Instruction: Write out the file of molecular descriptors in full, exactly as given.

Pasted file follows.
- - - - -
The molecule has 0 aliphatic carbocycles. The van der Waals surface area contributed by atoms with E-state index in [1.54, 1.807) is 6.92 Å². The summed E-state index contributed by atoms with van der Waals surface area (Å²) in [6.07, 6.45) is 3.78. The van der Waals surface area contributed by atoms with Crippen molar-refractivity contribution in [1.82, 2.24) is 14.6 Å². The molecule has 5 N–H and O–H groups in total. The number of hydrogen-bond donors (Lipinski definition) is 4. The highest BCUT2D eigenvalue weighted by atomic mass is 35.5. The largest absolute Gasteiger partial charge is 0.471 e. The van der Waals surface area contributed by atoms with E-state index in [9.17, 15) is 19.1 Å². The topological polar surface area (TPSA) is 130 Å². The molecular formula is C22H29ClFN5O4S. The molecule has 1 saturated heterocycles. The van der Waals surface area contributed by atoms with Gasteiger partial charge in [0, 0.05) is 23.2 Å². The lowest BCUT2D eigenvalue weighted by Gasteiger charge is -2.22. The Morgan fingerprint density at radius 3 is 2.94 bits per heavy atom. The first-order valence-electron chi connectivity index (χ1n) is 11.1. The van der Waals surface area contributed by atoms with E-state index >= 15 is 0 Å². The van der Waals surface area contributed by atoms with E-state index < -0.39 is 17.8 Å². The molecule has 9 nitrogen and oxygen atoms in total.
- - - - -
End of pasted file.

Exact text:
The molecule has 0 aliphatic carbocycles. The van der Waals surface area contributed by atoms with E-state index in [1.54, 1.807) is 6.92 Å². The summed E-state index contributed by atoms with van der Waals surface area (Å²) in [6.07, 6.45) is 3.78. The van der Waals surface area contributed by atoms with Crippen molar-refractivity contribution in [1.82, 2.24) is 14.6 Å². The molecule has 5 N–H and O–H groups in total. The number of hydrogen-bond donors (Lipinski definition) is 4. The highest BCUT2D eigenvalue weighted by atomic mass is 35.5. The largest absolute Gasteiger partial charge is 0.471 e. The van der Waals surface area contributed by atoms with E-state index in [9.17, 15) is 19.1 Å². The topological polar surface area (TPSA) is 130 Å². The molecular formula is C22H29ClFN5O4S. The molecule has 1 saturated heterocycles. The van der Waals surface area contributed by atoms with Gasteiger partial charge in [0, 0.05) is 23.2 Å². The lowest BCUT2D eigenvalue weighted by Gasteiger charge is -2.22. The Morgan fingerprint density at radius 3 is 2.94 bits per heavy atom. The first-order valence-electron chi connectivity index (χ1n) is 11.1. The van der Waals surface area contributed by atoms with E-state index >= 15 is 0 Å². The van der Waals surface area contributed by atoms with E-state index < -0.39 is 17.8 Å². The molecule has 9 nitrogen and oxygen atoms in total.